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Death by Game Show Review

Death by Game Show Review

Those with automatonophobia should look away now, because Death by Game Show realises one of your worst nightmares. This colourful 2D tower defence game depicts a 26th century in which robots have overcome mankind and become their overlords. The robots are keen to keep their human slaves as docile and possible and have enacted a form of selection by which those who question authority are sent for ‘rehabilitation’. That rehabilitation turns out to be participation in a deadly game show in which the robot audience eagerly awaits your death.

Your avatar is blasted onto a circular death-planet through which the only method of escape is to survive against hordes of robot enemies until a rescue ship arrives. In order to do so you are given a robot-dispensary companion, who can spawn friendly bots at will when clicked on the UI. The game present a variety of allies and enemies, which unlock as you proceed through the various missions. The missions lack variety somewhat - perhaps sometimes you’ll be asked to kill a certain amount of enemies, reach a points total or destroy buildings but at the end of the day the player is unlikely to notice what their task is as there seems to be only one rule: kill everything in your way.

lets play death by game show with game controller.mp4

Not wanting to be a tower defence game without towers, Death by Game Show also allows the player to construct buildings to keep them alive - from machine-gun posts to AI-spouting defence mainframes. Placing these buildings can often be frustrating, however - the game’s action, coupled with a similarity in colour and tone between your buildings and the backgrounds - can result in misplaced or badly positioned tower.

Enemies can come in a variety of forms, from small armadillo-esque units that push your avatar inevitably towards his doom on the perimeter electric fences of each zone to airborne kamikaze units that have a disarmingly cute smiling face not unlike the :D emoticon. Each can be countered with your own robots, but your dispensary can only support a certain number of units at a time before it collapses in a puff of smoke. It can be revived by collecting the coins dropped by enemies (which also serve as an in-game currency and high-score).

Though Death by Game Show starts out at quite a leisurely pace, the game ramps up the action quite quickly after the ninth or tenth level, often leaving the player frantically spawning friendly robots and running around the map avoiding the swinging swords of enemy automatons. Traversing the world is made slightly harder by the lack of a jump button, meaning that you cannot simply leap over enemies as they attack you. Instead the player is furnished with a grappling hook that they can use on certain areas of the map.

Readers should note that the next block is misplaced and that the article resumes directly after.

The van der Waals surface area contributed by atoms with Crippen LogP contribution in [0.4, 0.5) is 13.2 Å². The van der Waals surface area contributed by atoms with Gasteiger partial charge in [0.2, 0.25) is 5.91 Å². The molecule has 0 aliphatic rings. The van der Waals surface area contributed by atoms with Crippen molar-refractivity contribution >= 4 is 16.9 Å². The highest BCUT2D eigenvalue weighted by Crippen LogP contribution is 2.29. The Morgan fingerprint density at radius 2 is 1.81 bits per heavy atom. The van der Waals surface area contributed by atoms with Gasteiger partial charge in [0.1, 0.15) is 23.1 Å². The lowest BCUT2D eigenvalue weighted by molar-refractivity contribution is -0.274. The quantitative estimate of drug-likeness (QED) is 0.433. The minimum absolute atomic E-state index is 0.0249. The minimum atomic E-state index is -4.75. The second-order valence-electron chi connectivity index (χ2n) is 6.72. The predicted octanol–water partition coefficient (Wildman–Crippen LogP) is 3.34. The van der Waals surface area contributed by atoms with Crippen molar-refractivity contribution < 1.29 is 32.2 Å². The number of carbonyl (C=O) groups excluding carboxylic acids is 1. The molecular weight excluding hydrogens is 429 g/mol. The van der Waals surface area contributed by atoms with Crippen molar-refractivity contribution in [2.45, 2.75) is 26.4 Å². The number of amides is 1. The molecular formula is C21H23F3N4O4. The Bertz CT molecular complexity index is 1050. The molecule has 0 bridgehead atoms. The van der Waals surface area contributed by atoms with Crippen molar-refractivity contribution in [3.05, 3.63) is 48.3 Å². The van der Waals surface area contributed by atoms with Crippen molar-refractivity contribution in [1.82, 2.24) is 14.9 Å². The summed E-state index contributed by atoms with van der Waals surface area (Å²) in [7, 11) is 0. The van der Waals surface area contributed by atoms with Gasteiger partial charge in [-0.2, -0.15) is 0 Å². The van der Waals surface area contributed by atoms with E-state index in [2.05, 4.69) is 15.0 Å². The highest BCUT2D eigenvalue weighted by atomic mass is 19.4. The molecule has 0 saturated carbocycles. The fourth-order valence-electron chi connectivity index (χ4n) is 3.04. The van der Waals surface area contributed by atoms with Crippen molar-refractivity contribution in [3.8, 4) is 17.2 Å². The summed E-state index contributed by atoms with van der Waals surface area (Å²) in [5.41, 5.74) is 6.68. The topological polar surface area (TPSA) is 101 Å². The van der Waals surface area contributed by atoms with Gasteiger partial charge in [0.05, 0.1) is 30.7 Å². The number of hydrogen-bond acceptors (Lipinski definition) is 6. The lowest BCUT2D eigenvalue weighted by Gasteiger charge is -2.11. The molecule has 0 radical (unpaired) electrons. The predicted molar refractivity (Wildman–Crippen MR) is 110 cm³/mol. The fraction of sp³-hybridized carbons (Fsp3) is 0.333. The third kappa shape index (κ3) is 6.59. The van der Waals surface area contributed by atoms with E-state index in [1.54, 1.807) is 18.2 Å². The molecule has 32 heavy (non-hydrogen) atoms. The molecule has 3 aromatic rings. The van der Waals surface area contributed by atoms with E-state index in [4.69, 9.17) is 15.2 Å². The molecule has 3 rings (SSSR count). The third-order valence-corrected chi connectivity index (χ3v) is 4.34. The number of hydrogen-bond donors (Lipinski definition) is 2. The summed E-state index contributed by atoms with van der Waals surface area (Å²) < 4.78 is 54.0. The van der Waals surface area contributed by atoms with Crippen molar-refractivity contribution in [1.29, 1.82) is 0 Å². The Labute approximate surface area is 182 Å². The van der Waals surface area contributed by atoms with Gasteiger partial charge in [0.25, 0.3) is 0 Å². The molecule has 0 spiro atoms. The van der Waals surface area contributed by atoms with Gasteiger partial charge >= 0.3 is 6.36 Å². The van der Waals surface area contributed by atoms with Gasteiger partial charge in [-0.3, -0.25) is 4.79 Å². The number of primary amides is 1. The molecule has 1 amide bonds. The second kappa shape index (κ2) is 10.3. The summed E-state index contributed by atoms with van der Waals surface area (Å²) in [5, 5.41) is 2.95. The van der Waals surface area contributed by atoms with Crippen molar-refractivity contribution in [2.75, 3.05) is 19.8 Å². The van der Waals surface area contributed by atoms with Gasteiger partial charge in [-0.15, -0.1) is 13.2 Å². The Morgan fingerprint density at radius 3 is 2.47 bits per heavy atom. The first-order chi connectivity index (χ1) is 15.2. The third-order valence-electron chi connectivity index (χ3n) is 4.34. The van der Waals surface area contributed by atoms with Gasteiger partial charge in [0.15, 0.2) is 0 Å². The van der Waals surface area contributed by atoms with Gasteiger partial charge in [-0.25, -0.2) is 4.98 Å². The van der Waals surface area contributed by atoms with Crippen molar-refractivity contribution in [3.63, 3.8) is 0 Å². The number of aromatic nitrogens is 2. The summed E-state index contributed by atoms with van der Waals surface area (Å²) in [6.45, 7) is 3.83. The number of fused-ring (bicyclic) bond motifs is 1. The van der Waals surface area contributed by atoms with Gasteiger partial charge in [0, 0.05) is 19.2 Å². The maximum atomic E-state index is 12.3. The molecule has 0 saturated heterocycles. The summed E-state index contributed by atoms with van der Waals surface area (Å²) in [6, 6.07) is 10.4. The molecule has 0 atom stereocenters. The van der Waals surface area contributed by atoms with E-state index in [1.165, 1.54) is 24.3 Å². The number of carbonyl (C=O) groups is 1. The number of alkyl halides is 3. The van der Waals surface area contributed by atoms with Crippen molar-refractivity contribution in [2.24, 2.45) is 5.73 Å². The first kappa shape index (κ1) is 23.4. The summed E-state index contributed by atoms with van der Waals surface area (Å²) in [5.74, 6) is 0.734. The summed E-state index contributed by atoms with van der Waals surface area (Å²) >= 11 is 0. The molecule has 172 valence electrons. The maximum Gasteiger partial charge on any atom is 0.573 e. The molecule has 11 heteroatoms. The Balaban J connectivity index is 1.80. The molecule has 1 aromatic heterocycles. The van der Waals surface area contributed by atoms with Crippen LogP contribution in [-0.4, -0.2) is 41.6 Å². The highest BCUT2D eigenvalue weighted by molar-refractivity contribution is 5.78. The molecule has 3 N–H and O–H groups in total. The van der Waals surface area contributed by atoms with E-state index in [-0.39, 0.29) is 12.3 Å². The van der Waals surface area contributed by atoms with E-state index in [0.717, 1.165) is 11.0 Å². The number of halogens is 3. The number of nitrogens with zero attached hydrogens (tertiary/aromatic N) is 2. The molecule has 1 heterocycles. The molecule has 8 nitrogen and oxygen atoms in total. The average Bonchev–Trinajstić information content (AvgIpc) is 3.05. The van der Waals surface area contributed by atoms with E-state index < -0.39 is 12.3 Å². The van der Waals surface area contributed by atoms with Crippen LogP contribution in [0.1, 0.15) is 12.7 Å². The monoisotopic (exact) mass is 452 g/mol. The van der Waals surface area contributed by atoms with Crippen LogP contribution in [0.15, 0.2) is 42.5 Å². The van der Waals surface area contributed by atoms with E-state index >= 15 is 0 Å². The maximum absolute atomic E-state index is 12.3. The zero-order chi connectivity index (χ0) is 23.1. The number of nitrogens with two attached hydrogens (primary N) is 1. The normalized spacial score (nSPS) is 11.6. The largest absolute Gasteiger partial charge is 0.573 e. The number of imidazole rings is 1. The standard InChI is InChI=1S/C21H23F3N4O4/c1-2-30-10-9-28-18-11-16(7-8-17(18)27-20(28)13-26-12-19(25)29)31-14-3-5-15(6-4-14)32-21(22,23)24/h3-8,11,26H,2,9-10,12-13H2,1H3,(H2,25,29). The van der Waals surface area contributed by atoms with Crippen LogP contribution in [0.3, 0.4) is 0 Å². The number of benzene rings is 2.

screenshot.death by game show.1920x1080.2015 12 21.5

Death by Game Show packs itself full of tongue-in-cheek humour and niche references, often in the form of signs and logos plastered in the background of levels.The humour can be a bit hit and miss but the writer’s heart is certainly in the right place and it never really falls completely flat. Visually the character design is distinct but, as mentioned previously, the game can get so cluttered by objects it becomes rather sore to the eye. Friendly robots will spout huge dialogue boxes when spawned, explosions will dot the screen and faux blood will splatter the screen when you’re hit. Occasionally you’ll be given the chance to spin a giant game wheel which will also push its way into the clutter to take up more room.

Death by Game Show has a distinctive style that allows it to stand above a lot of entrants to the tower defence genre but falls flat on the execution of its vision. A lack of variety and a bit of polish on the mechanics leaves the game feeling less like a release and more like a well-made flash game you might find online. With a difficulty rating that shoots sky-high in relatively little time, this is a game that only the hardest of hardcore players will complete and enjoy to its full potential.

6.00/10 6

Death by Game Show (Reviewed on Windows)

Game is enjoyable, outweighing the issues there may be.

A lack of variety and a bit of polish on the mechanics leaves the game feeling less like a release and more like a well-made flash game you might find online. With a difficulty rating that shoots sky-high in relatively little time, this is a game that only the hardest of hardcore players will complete and enjoy to its full potential.

This game was supplied by the publisher or relevant PR company for the purposes of review
Alex Hamilton

Alex Hamilton

Staff Writer

Financial journalist by trade, GameGrin writer by choice. Writing skills the result of one million monkeys with one million typewriters.

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